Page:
Thursday, 4 February 2010

Leadership and Ethics

To be a good leader, you need to have a strong sense of right and wrong. Leaders need to learn about ethics as part of their leadership development because they have real power in their organisations and a responsibility to execute it ethically.

Ultimately ethical awareness and decision making are important characteristics of leaders. However, many leadership development programmes focus on competence (i.e. developing specific skills such as strategic thinking) as opposed to developing a leader’s ethics and character. The business world is littered with people who were very competent but behaved extremely badly.

Leaders who visibly demonstrate ethical behaviour develop trust in their organisations. Trust leads to more effective working relationships, empowerment, individual responsibility and ultimately creates greater levels of commitment, engagement and performance.

To develop ethical behaviour, leaders need to understand how to demonstrate the importance of:

  • Integrity - doing what you say you will do
  • Honesty - telling the truth
  • Responsibility - fulfilling obligations of your role and accepting the consequences
  • Respect - recognising diversity and worth of people
  • Service - contributing to the welfare of others
  • Justice - adherence to moral law, fairness and compassion
  • Moral courage - willingness and commitment to do what is right despite uncertainty, risk and fear

Teaching ethics can help leaders balance their personal concerns with professional and financial accomplishments.

At Developing People Ltd, we use discussions, scenarios and case studies to provide practical applications of ethics in business. This helps leaders to be more conscious of the ethics of their own business practices and to learn to assess their responsibilities as leaders and managers.

Tuesday, 2 February 2010

Train your managers to manage sickness effectively

According to research, the first Monday in February is the day in the year when staff are traditionally most likely to take an unofficial day off work.

Peter Mooney, of the Employment Law Advisor Services (ELAS) conducted the research and believes that taking a ‘sickie’ is becoming easier as some employers are dispensing with the traditional requirement to phone in sick in favour of other means of communication such as text messaging.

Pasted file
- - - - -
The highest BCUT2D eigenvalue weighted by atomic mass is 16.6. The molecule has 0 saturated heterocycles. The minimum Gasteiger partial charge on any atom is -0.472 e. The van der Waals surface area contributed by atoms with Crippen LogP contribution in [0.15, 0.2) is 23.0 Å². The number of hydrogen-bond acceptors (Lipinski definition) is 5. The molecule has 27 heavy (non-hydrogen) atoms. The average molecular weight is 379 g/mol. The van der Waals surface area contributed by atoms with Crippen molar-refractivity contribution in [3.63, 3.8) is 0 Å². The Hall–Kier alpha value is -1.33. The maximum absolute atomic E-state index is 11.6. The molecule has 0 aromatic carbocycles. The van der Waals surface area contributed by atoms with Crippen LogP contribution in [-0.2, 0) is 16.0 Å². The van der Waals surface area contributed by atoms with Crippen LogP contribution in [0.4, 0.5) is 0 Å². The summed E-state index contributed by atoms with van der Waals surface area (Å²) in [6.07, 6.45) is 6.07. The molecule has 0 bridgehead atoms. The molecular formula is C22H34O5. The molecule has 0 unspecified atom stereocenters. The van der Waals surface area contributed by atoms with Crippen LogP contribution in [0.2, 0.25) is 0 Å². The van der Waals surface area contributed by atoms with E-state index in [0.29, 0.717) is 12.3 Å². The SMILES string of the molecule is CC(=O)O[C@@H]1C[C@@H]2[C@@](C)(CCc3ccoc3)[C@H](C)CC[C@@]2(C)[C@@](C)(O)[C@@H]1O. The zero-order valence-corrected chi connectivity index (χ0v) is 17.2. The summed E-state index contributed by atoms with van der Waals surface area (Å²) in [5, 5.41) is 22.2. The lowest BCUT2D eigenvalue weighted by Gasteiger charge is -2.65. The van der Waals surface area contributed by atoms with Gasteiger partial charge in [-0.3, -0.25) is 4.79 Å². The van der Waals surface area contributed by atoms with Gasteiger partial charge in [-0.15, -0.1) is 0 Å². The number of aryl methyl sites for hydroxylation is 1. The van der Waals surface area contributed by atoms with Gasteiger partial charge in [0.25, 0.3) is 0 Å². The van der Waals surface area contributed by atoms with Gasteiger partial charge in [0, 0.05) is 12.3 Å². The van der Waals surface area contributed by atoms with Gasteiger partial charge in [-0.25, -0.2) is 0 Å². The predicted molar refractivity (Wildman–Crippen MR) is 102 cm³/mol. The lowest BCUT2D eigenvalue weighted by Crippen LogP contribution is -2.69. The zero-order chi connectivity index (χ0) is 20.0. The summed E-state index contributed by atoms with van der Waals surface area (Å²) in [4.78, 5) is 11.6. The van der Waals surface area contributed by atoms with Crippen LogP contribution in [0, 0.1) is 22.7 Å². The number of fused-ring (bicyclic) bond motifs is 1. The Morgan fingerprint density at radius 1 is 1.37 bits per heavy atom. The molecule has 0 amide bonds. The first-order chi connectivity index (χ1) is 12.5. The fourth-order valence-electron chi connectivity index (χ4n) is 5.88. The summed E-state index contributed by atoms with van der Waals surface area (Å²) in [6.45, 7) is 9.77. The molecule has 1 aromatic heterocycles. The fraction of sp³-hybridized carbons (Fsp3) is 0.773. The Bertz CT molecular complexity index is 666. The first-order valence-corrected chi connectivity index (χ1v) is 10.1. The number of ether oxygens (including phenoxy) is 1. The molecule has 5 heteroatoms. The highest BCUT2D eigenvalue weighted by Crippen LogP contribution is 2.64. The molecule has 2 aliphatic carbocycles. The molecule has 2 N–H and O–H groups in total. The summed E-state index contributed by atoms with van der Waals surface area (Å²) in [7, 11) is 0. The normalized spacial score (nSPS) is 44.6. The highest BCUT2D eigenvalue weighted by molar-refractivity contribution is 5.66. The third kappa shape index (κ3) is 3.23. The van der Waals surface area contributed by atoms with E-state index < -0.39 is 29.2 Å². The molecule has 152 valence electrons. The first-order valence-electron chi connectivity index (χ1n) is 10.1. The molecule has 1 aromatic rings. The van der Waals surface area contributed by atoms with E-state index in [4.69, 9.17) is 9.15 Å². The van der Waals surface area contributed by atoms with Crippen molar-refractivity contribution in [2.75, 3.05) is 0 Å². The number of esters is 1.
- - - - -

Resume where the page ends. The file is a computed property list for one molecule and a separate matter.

According to the CBI, sickness is causing organisations big problems. For example, workers in the Heath and Social Care sector take an average of 12.6 days per year which is over double those taken by private sector employees (5.8 days per year).

The key to resolving this problem is for organisations to have clear sickness policies and procedures and to train their managers to deal with the issue.

Managers need to have management training to help them to understand the difference between short term and long term sickness absence.

For cases of short term absence managers need to ensure that they know how to conduct return to work interviews, to identify patterns in the individual’s absences (e.g. is it always on a Monday or Friday?) and to discuss with the individual whether there are any underlying reasons for the absence. If there are underlying reasons, managers need to now how to deal with them (e.g. by referring them to occupational health).

For cases of long term sickness, managers need to stay in contact with the employee and if appropriate, visit them at home, Managers should encourage those on long term sick to remain in contact with work and if appropriate drop into work for short periods to see their colleagues. They may also need to get an independent occupational health assessment made to determine whether the individual is fit for work.

When disciplinary issues arise, managers also need to have the skills, confidence and capability to discipline staff effectively.

Ultimately managers need to know how to manage both long term and short term sickness absence, and the best way for this to happen is for organisations to ensure their mangers receive the appropriate management training.

See original article here.